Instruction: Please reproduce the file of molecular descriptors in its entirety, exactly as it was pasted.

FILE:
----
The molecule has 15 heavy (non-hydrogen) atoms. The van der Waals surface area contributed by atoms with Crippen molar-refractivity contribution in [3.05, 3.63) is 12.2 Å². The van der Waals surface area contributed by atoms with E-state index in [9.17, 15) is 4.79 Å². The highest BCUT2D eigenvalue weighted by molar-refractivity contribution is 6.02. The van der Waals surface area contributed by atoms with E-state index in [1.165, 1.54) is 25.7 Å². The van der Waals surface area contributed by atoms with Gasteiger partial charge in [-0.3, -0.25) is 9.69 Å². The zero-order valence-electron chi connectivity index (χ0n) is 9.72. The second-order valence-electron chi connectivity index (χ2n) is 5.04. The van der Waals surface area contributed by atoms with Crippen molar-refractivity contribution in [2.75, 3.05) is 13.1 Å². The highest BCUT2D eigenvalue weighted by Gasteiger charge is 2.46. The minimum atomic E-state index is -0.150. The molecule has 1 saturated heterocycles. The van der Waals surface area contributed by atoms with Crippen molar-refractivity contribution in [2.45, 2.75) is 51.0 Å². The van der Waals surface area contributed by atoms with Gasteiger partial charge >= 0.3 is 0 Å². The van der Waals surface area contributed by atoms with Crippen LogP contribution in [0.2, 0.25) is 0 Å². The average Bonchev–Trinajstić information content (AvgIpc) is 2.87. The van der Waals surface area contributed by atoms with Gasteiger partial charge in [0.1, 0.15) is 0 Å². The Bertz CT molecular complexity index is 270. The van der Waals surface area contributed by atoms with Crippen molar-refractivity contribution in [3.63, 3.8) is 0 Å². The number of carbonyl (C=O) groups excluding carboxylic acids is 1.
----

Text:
The molecule has 15 heavy (non-hydrogen) atoms. The van der Waals surface area contributed by atoms with Crippen molar-refractivity contribution in [3.05, 3.63) is 12.2 Å². The van der Waals surface area contributed by atoms with E-state index in [9.17, 15) is 4.79 Å². The highest BCUT2D eigenvalue weighted by molar-refractivity contribution is 6.02. The van der Waals surface area contributed by atoms with E-state index in [1.165, 1.54) is 25.7 Å². The van der Waals surface area contributed by atoms with Gasteiger partial charge in [-0.3, -0.25) is 9.69 Å². The zero-order valence-electron chi connectivity index (χ0n) is 9.72. The second-order valence-electron chi connectivity index (χ2n) is 5.04. The van der Waals surface area contributed by atoms with Crippen molar-refractivity contribution in [2.75, 3.05) is 13.1 Å². The highest BCUT2D eigenvalue weighted by Gasteiger charge is 2.46. The minimum atomic E-state index is -0.150. The molecule has 1 saturated heterocycles. The van der Waals surface area contributed by atoms with Crippen molar-refractivity contribution in [2.45, 2.75) is 51.0 Å². The van der Waals surface area contributed by atoms with Gasteiger partial charge >= 0.3 is 0 Å². The van der Waals surface area contributed by atoms with Crippen LogP contribution in [0.2, 0.25) is 0 Å². The average Bonchev–Trinajstić information content (AvgIpc) is 2.87. The van der Waals surface area contributed by atoms with Gasteiger partial charge in [0.1, 0.15) is 0 Å². The Bertz CT molecular complexity index is 270. The van der Waals surface area contributed by atoms with Crippen molar-refractivity contribution in [3.63, 3.8) is 0 Å². The number of carbonyl (C=O) groups excluding carboxylic acids is 1.